HIV News: U.S. Study Discovers Two Different Reservoirs Of Latent HIV In Infected Individuals, Furthering Complicating The Search For A Cure!
: Researchers from the University Of North Carolina-United States have discovered that beside the CD4+ cells in blood and lymph tissues that serve as a reservoir for latent HIV, the T Cells in the CNS (Central Nervous System) are also another reservoir for latent HIV virus! This further adds to complications for researchers trying to find a cure for HIV.
Typically, when individuals living with HIV take antiviral therapy (ART), their viral loads are driven so low that a standard blood test cannot detect the HIV virus.
But once ART is stopped, detectable HIV re-emerges with new cells getting infected. This is termed as "rebound" virus, and the cells that release the virus to re-ignite the infection come from a small population of HIV-infected CD4+ T cells that’s serves as a reservoir of latent HIV remains dormant in blood and lymph tissue while individuals were on ART.
This problem of latency, and overcoming it remains a major hurdle for scientists trying to create curative therapies for HIV including the study team from the University Of North Carolina HIV Cure Center.
The study team that discovered this second reservoir of latent HIV was led by virologist Dr Ron Swanstrom, Ph.D., Director of the UNC Center for AIDS Research and the Dr Charles P. Postelle, Jr. Distinguished Professor of Biochemistry & Biophysics at the University Of North Carolina School of Medicine.
The study findings were published in the peer reviewed journal: Nature Microbiology.
The study team from University Of North Carolina along with collaborators from the University of California-San Francisco, Yale University and the University of Gothenburg in Sweden, and others, provide indirect evidence for the existence of a distinct latent reservoir of CD4+ T cells in the central nervous system (CNS).
The study team accomplished this by analyzing rebound virus in the cerebral spinal fluid (CSF) during the period when individuals had just stopped taking ART.
Dr Swanstrom who is also senior author of the study told HIV News
reporters, "Our detailed study rebound virus suggests latently infected T cells in the CNS are separate from the latent reservoir in the blood. Our analysis allows us to infer the presence of a distinct pool of latently infected cells in the CNS waiting to reinitiate infection once ART is interrupted."
The study compared the genetic sequences of rebound virus particles when ART was discontinued in 11 human participants.
This unique approach allowed the scientists to assess the similarities between viral populations in the blood and CSF to determine whether they were part of a common latent reservoir. In many cases, the viral populations were not the same, which suggested they can represent different populations of latently infected cells.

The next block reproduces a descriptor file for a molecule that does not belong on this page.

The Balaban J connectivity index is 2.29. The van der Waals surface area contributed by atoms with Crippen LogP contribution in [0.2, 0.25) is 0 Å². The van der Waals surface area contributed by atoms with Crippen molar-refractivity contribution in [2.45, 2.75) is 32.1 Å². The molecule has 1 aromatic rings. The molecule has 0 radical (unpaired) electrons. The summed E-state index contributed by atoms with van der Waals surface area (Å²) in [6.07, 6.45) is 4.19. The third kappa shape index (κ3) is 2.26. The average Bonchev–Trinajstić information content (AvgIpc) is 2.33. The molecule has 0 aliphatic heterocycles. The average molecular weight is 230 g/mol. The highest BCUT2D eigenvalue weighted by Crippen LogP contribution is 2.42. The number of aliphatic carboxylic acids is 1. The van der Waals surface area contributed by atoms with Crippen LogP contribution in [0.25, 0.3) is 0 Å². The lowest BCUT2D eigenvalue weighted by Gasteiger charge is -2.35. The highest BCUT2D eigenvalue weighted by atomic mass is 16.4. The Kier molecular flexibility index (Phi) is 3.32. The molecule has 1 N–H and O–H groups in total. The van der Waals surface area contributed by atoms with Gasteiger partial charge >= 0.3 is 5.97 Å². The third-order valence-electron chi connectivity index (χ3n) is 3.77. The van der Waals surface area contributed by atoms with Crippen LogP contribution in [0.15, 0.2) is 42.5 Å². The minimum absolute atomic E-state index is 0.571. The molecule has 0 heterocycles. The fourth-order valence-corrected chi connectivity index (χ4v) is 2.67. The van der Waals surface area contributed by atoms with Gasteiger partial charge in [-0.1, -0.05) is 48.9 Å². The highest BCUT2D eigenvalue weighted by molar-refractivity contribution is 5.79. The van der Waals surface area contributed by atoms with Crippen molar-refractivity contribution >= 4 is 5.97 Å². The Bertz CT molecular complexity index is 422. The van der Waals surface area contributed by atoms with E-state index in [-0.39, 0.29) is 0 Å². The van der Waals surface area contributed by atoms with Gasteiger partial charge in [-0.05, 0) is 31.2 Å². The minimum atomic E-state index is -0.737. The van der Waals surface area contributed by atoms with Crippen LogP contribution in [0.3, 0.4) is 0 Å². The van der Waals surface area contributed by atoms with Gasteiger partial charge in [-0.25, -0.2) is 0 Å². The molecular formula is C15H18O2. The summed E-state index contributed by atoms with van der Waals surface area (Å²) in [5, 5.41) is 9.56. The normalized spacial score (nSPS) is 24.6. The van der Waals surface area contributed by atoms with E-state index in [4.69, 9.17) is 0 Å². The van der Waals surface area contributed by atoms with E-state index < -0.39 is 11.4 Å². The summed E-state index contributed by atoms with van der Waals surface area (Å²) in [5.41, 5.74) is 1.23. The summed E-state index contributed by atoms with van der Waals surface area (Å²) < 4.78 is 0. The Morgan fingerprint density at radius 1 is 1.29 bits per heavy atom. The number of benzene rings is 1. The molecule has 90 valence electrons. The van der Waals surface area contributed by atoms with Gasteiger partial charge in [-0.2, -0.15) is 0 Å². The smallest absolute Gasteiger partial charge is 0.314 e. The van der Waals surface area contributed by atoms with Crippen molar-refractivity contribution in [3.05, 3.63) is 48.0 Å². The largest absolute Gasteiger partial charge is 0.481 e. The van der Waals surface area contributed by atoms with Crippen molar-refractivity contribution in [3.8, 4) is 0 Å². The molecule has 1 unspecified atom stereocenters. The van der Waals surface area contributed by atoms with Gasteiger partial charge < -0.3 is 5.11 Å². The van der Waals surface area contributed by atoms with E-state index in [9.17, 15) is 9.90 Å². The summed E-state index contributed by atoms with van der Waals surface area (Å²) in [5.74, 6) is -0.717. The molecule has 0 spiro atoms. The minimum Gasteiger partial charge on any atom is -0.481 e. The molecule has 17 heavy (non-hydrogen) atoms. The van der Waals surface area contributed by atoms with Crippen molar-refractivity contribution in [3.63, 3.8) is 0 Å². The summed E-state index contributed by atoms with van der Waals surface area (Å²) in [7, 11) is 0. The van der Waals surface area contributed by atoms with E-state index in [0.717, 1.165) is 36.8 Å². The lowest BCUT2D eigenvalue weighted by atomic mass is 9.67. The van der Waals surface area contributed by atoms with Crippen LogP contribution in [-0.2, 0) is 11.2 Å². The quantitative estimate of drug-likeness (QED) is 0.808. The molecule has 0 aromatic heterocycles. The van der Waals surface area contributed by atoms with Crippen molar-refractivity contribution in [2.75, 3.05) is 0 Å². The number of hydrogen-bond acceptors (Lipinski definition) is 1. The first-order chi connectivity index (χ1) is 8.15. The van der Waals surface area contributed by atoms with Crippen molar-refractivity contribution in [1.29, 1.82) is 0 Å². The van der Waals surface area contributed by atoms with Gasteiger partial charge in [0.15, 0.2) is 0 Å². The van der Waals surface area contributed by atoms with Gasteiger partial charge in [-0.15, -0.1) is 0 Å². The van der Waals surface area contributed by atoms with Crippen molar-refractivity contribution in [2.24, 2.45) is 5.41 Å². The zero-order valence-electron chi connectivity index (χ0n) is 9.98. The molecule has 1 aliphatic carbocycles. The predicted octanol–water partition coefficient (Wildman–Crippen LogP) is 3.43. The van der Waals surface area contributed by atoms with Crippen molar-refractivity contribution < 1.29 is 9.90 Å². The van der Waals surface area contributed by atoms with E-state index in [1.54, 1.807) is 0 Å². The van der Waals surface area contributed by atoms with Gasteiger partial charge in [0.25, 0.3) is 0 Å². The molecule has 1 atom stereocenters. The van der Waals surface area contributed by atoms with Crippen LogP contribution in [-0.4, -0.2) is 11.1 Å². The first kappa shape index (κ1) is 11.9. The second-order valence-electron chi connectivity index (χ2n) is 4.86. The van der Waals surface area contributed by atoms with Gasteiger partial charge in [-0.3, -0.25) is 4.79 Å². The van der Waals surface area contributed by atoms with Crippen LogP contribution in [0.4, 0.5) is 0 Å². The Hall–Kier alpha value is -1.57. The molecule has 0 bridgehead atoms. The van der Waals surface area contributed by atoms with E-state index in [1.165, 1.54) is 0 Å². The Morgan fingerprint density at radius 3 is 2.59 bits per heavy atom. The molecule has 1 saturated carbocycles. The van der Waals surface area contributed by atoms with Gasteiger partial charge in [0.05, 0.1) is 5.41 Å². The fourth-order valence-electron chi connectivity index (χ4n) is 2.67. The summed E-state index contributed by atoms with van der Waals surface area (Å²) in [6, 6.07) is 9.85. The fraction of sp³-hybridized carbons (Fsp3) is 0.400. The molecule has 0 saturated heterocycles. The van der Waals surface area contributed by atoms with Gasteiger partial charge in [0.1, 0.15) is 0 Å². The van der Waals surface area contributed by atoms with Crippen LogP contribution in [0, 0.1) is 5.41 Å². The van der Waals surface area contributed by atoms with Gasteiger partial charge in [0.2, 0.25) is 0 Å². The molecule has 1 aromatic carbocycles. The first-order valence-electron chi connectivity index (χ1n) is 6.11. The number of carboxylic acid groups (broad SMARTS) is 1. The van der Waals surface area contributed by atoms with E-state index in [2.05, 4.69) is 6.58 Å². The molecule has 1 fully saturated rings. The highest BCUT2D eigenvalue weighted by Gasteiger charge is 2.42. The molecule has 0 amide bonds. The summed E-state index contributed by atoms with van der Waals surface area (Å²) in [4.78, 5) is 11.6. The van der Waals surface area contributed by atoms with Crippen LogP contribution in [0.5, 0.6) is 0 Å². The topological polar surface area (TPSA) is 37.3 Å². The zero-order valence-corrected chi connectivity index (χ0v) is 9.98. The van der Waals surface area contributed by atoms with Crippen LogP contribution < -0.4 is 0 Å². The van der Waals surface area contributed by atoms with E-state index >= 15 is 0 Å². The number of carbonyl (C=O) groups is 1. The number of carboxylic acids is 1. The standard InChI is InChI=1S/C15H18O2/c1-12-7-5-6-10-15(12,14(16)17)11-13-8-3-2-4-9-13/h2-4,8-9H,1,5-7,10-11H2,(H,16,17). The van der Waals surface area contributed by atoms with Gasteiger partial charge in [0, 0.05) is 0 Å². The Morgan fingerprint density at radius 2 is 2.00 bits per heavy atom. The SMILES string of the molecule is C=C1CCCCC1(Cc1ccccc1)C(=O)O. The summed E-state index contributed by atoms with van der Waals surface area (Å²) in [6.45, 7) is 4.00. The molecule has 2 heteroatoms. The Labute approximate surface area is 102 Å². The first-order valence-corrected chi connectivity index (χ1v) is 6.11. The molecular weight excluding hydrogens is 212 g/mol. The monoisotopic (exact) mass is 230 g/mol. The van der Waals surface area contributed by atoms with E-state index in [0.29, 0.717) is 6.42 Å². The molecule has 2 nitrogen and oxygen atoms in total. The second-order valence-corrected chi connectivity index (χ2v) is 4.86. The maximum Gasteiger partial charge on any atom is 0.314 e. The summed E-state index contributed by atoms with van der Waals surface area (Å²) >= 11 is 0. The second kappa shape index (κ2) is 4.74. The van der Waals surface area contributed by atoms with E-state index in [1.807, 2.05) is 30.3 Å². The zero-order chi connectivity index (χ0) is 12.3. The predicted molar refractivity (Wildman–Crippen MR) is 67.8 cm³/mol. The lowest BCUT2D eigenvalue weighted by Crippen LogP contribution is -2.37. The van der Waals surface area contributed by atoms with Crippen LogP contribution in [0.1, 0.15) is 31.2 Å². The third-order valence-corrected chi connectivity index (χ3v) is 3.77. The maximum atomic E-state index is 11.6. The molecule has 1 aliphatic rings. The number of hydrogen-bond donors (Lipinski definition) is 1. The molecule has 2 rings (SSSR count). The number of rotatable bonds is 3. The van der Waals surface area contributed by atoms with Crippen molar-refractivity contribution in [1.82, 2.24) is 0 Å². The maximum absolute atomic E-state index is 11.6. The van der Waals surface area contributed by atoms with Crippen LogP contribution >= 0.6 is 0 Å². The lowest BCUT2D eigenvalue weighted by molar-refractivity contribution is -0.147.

When ART is interrupted (treatment interruption/TI), rebound virus re-initiates systemic infection in the lymphoid system. During TI, HIV-1 is also detected in cer
ebrospinal fluid (CSF), although the source of this rebound virus is unknown.
Peak rebound CSF viral loads vary and the study team showed that high viral loads and the appearance of clonally amplified viral lineages in the CSF are correlated with the transient influx of white blood cells.
The research team also studied details of viral replication to determine if rebound virus had been selected for replication in CD4+ T cells, the primary home of the virus or had evolved to replicate in central nervous system myeloid cells, such as macrophages and microglia.
The study team found no evidence of rebound macrophage-tropic virus in the CSF, even in one individual who had macrophage-tropic HIV-1 in the CSF pre-therapy.
All the rebound viruses tested were adapted to growth in T cells. For several participants, the researchers also compared viral populations in blood and CSF before ART initiation and after ART was stopped.
These detailed studies provide further evidence that HIV-infected CD4+ T cells can cross over from blood into the CNS, but also that some latently infected cells may be resident in the CNS during therapy.
According to the study team, any curative therapy would need to activate this dormant reservoir, as well as the latent reservoir in the blood and lymph tissue.
To investigate whether there is a distinct HIV-1 reservoir in the central nervous system (CNS), we compared rebound virus after TI in the blood and CSF of 11 participants.
The study findings propose a model in which R5 T cell-tropic virus is released from infected T cells that enter the CNS from the blood (or are resident in the CNS during therapy), with clonal amplification of infected T cells and virus replication occurring in the CNS during TI.
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